For more information on litigation involving employment contracts, non-competition cluases and non-solicitation clauses, please visit our Employment Contract and Non-Competition Litigation page.Employees Should Consider Retaining a Lawyer to Review an Employment Contract
We have also represented employees, such as Doctors and other professionals, in reviewing and negotiating the terms of employment contracts. The important thing to remember is to consult a lawyer either (a) before signing the contract or (b) before you consider accepting a job with a potential competitor. We can often help if you consult us in time. It may be possible to negotiate with the current employer to modify the contract’s terms. It may also be possible to ask the prospective employer to make certain concessions to you.
Remember if you sign a contract that is unfair to you, it can damage your abilty to earn income and negotiate with your employer.More than 50 Years of Combined Experience Serving Chicago Businesses
The Clinton Law Firm has built a strong reputation serving the Chicago small business community for two decades. Business owners trust and rely on our business contract attorneys in Chicago to protect their rights and interests through thorough drafting, review and negotiation of contracts. Ed Clinton, Sr. began practicing law in 1953. Ed Clinton, Jr. has been practicing in private practice since 1992. They both understand that it is always best to avoid litigation and that the best way to avoid litigation is to carefully consider and negotiate the written contract before the parties’ relationship starts or before the employee accepts a new position with your firm. You should recognize that reducing a relationship to writing can prevent some trouble from occurring and can help you evaluate the risks of a particular business relationship before you are in too deep.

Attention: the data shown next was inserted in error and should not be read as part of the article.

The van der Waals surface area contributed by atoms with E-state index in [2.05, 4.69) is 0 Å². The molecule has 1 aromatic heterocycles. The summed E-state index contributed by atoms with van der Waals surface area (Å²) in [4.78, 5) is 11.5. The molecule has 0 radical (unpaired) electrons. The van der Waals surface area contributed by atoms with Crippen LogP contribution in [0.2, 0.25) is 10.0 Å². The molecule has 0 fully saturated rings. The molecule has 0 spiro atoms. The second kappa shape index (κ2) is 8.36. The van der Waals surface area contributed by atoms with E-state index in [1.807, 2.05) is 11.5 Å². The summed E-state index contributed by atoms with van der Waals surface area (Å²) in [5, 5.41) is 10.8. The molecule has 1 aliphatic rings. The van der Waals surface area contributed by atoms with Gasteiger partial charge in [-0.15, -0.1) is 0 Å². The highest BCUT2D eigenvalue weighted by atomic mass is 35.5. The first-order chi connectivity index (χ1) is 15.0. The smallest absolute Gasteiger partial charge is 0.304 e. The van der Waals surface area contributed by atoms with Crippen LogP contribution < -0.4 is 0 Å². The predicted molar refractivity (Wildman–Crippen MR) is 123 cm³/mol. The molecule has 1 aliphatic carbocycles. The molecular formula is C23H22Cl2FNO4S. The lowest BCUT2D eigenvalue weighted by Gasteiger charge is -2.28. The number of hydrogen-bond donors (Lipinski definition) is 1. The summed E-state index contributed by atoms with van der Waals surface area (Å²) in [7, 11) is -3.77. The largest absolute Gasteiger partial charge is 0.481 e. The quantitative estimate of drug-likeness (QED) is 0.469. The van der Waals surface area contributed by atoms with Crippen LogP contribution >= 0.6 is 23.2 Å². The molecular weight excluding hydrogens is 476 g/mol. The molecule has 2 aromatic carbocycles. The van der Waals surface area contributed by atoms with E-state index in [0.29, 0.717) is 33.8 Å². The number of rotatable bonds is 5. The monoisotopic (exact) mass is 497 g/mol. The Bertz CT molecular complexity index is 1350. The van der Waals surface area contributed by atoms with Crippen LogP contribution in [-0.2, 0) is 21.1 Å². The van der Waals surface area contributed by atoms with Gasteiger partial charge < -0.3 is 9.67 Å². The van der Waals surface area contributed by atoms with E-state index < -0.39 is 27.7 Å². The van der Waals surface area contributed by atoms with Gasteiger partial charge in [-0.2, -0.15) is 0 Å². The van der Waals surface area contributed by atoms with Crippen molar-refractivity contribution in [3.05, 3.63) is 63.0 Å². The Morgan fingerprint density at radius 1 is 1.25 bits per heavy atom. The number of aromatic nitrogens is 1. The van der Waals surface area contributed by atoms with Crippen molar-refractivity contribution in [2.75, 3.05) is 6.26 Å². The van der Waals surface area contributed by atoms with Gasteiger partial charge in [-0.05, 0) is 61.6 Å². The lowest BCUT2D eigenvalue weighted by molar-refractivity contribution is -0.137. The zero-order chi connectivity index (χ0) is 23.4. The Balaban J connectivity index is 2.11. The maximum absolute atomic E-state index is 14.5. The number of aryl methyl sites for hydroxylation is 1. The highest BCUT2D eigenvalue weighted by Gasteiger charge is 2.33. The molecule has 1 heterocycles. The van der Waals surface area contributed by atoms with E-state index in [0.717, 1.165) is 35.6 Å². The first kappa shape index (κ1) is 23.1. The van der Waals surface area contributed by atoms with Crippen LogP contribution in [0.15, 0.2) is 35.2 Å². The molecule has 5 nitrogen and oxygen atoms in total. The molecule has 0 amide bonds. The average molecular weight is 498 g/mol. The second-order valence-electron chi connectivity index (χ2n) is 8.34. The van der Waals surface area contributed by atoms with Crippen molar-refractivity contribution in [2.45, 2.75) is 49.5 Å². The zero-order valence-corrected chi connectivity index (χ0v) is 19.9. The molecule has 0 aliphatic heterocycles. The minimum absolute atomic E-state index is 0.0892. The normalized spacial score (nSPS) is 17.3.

To schedule a consultation and discuss your case with a knowledgeable Chicago business law attorney, call us at 312.357.1515 or contact us online today.